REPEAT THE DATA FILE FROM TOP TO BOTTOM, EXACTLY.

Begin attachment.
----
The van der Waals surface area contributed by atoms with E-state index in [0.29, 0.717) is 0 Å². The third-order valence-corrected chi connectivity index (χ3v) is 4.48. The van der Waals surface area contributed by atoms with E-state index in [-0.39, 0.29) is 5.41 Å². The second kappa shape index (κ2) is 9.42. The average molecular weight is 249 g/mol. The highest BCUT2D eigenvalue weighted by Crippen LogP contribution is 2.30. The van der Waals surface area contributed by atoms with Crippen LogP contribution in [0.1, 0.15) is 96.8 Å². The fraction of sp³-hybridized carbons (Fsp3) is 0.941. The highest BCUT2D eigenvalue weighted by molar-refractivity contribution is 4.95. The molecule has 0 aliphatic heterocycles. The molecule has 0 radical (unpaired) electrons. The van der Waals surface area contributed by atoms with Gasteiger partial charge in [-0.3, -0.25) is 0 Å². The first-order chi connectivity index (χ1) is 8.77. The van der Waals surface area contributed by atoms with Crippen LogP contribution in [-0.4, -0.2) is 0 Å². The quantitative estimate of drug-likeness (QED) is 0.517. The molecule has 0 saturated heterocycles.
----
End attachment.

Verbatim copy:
The van der Waals surface area contributed by atoms with E-state index in [0.29, 0.717) is 0 Å². The third-order valence-corrected chi connectivity index (χ3v) is 4.48. The van der Waals surface area contributed by atoms with E-state index in [-0.39, 0.29) is 5.41 Å². The second kappa shape index (κ2) is 9.42. The average molecular weight is 249 g/mol. The highest BCUT2D eigenvalue weighted by Crippen LogP contribution is 2.30. The van der Waals surface area contributed by atoms with Crippen LogP contribution in [0.1, 0.15) is 96.8 Å². The fraction of sp³-hybridized carbons (Fsp3) is 0.941. The highest BCUT2D eigenvalue weighted by molar-refractivity contribution is 4.95. The molecule has 0 aliphatic heterocycles. The molecule has 0 radical (unpaired) electrons. The van der Waals surface area contributed by atoms with Gasteiger partial charge in [-0.3, -0.25) is 0 Å². The first-order chi connectivity index (χ1) is 8.77. The van der Waals surface area contributed by atoms with Crippen LogP contribution in [-0.4, -0.2) is 0 Å². The quantitative estimate of drug-likeness (QED) is 0.517. The molecule has 0 saturated heterocycles.